What to do in Syracuse
Evidence of ancient civilization like Baroque architecture still stands in this coastal city.
Syracuse in Sicily, Italy was once a famous city-state founded by Greeks. Evidence of ancient civilization like Baroque architecture still stands in this coastal city. The ruins tell the tale of the founders, settlers and passers-by who had such a great impact on this city, such as the Swabians and Aragonese, the Byzantines and Romans and the Normans and Arabs.
Where to begin?
A good place to start exploring Syracuse would be Ortygia Island, the town’s historic center. Ortygia has maintained so much of its old look and culture that is seems to be frozen in time. It has streets and piazzas that make a perimeter around the town, and it also has old churches, temples, houses and rocky beach that is dominated by the grand Maniace Castle from the Swabian era. Another must-see here is the Fountain of Aretusa that is surrounded by green papyrus and the Duome located beyond the seafront that exemplifies the town’s ancient mixed culture. Also standing tall and majestic on the wet dockside is the Temple of Apollo. It was first transformed into a church before it was turned into a mosque by Arabs then back to a church by the Normans.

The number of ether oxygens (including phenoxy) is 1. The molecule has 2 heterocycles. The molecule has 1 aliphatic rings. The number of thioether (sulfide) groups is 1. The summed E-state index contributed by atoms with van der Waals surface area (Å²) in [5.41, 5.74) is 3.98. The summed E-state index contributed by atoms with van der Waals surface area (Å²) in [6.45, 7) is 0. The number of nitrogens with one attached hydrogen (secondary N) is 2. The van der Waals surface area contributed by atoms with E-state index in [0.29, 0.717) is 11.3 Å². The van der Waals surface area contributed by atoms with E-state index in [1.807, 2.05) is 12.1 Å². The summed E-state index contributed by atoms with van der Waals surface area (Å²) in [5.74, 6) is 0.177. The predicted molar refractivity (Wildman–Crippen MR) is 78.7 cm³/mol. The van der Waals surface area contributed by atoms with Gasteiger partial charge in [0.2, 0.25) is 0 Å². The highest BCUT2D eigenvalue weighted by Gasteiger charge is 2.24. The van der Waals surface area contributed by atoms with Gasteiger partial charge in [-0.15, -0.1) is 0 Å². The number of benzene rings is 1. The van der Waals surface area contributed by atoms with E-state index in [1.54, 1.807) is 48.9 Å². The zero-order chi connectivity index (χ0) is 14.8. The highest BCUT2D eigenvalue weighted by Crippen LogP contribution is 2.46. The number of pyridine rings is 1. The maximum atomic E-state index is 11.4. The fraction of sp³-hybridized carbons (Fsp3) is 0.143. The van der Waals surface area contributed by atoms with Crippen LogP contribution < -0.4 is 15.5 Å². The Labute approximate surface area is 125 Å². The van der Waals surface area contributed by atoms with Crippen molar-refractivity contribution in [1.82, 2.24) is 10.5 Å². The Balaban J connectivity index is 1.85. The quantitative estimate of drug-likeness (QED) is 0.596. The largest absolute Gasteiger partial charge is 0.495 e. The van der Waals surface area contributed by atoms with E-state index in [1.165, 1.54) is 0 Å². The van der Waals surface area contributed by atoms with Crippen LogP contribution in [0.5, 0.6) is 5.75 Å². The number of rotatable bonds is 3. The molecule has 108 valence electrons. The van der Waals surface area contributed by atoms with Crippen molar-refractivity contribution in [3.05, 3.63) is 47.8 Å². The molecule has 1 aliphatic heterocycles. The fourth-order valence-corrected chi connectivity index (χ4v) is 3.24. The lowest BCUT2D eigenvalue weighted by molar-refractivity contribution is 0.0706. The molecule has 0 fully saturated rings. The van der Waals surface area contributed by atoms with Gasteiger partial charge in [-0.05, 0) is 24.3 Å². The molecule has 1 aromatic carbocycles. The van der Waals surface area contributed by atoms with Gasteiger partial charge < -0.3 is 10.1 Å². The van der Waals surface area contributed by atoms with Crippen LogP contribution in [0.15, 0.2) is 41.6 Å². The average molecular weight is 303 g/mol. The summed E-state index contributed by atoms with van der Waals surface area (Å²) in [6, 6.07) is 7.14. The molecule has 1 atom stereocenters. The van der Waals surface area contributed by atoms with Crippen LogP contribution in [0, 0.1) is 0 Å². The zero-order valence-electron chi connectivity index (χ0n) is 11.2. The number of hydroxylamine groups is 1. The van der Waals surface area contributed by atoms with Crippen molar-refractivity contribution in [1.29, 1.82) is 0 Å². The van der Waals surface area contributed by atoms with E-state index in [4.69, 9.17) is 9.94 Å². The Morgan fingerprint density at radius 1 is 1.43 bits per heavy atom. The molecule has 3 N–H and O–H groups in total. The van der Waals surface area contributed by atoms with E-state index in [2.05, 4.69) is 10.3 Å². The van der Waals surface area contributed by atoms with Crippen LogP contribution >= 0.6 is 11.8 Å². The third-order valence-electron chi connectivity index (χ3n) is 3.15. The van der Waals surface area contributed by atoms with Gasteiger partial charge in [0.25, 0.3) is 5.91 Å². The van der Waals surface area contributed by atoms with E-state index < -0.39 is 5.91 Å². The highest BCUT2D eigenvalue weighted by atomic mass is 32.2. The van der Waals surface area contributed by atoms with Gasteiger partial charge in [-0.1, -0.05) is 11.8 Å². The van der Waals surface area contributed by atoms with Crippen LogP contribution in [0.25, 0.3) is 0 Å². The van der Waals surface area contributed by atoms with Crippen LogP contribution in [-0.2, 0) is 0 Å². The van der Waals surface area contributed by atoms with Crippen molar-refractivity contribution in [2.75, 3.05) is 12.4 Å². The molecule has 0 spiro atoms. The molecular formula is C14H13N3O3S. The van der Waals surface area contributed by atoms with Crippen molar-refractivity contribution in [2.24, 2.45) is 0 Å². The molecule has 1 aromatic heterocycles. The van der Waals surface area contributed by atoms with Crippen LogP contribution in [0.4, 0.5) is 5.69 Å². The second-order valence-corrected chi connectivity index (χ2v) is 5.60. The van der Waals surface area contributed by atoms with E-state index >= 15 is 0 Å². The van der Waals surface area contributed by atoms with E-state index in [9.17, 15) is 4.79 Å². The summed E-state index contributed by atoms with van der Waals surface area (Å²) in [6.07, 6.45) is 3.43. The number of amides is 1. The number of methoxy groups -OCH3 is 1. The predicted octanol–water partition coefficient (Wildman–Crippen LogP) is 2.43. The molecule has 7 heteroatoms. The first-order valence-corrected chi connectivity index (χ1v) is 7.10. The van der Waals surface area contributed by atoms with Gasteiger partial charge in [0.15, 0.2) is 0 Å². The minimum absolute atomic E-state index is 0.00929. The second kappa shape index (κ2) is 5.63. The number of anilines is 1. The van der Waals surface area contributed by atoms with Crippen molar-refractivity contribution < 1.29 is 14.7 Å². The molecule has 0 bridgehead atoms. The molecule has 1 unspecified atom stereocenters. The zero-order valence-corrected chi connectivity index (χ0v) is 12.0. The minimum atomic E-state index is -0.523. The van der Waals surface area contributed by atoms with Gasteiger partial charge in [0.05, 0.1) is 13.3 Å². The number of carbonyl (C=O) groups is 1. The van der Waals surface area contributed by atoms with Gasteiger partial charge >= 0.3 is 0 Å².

More to see
The mainland also has places that tell has stories of times gone by. One such place is the epic Greek Theatre. A part of it has sunk into the rocks, but the show must gone on and it does, with an audience of large crowds. The Tomb of Archimedes where the famous mathematics scholar is believed to be buried is also worth a visit.
Syracuse boasts a number of south of Italy UNESCO World Heritage Sites. One is Archaeological Area of Agrigento that has magnificent temples from the ancient Greek civilization in the town of Akragas like the Temple of Concordia. Also on the UNESCO Italy list of world heritage sites is Villa Romana del Casale, located outside the town of Piazza Armerina. It has stunning mosaics of different scenes.
Scroll through the gallery for more impressions.